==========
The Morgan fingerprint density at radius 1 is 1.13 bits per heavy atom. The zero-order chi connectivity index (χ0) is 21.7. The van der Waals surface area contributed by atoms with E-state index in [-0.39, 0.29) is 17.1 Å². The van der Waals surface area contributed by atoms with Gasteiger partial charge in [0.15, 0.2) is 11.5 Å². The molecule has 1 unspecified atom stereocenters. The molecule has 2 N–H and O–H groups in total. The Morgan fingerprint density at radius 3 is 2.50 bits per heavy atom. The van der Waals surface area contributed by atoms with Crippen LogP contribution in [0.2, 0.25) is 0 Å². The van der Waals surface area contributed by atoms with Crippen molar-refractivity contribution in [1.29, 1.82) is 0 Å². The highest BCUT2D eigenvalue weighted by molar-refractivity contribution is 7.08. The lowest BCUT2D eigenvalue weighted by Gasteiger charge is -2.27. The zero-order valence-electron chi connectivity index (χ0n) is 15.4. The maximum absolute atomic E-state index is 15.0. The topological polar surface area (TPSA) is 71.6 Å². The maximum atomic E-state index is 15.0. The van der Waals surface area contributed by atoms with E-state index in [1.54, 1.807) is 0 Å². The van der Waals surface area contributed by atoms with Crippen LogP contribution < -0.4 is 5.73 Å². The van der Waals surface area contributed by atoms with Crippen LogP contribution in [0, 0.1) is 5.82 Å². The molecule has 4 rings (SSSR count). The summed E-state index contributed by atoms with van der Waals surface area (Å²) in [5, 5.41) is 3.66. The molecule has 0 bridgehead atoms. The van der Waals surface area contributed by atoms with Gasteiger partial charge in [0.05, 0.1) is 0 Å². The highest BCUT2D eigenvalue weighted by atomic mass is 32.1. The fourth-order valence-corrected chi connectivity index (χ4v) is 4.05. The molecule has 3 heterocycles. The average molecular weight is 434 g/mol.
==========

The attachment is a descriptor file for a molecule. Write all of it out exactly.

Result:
The Morgan fingerprint density at radius 1 is 1.13 bits per heavy atom. The zero-order chi connectivity index (χ0) is 21.7. The van der Waals surface area contributed by atoms with E-state index in [-0.39, 0.29) is 17.1 Å². The van der Waals surface area contributed by atoms with Gasteiger partial charge in [0.15, 0.2) is 11.5 Å². The molecule has 1 unspecified atom stereocenters. The molecule has 2 N–H and O–H groups in total. The Morgan fingerprint density at radius 3 is 2.50 bits per heavy atom. The van der Waals surface area contributed by atoms with Crippen LogP contribution in [0.2, 0.25) is 0 Å². The van der Waals surface area contributed by atoms with Crippen molar-refractivity contribution in [1.29, 1.82) is 0 Å². The highest BCUT2D eigenvalue weighted by molar-refractivity contribution is 7.08. The lowest BCUT2D eigenvalue weighted by Gasteiger charge is -2.27. The zero-order valence-electron chi connectivity index (χ0n) is 15.4. The maximum absolute atomic E-state index is 15.0. The topological polar surface area (TPSA) is 71.6 Å². The maximum atomic E-state index is 15.0. The van der Waals surface area contributed by atoms with E-state index in [1.54, 1.807) is 0 Å². The van der Waals surface area contributed by atoms with Crippen LogP contribution < -0.4 is 5.73 Å². The van der Waals surface area contributed by atoms with Crippen LogP contribution in [0, 0.1) is 5.82 Å². The molecule has 4 rings (SSSR count). The summed E-state index contributed by atoms with van der Waals surface area (Å²) in [5, 5.41) is 3.66. The molecule has 0 bridgehead atoms. The van der Waals surface area contributed by atoms with Gasteiger partial charge in [0.05, 0.1) is 0 Å². The highest BCUT2D eigenvalue weighted by atomic mass is 32.1. The fourth-order valence-corrected chi connectivity index (χ4v) is 4.05. The molecule has 3 heterocycles. The average molecular weight is 434 g/mol.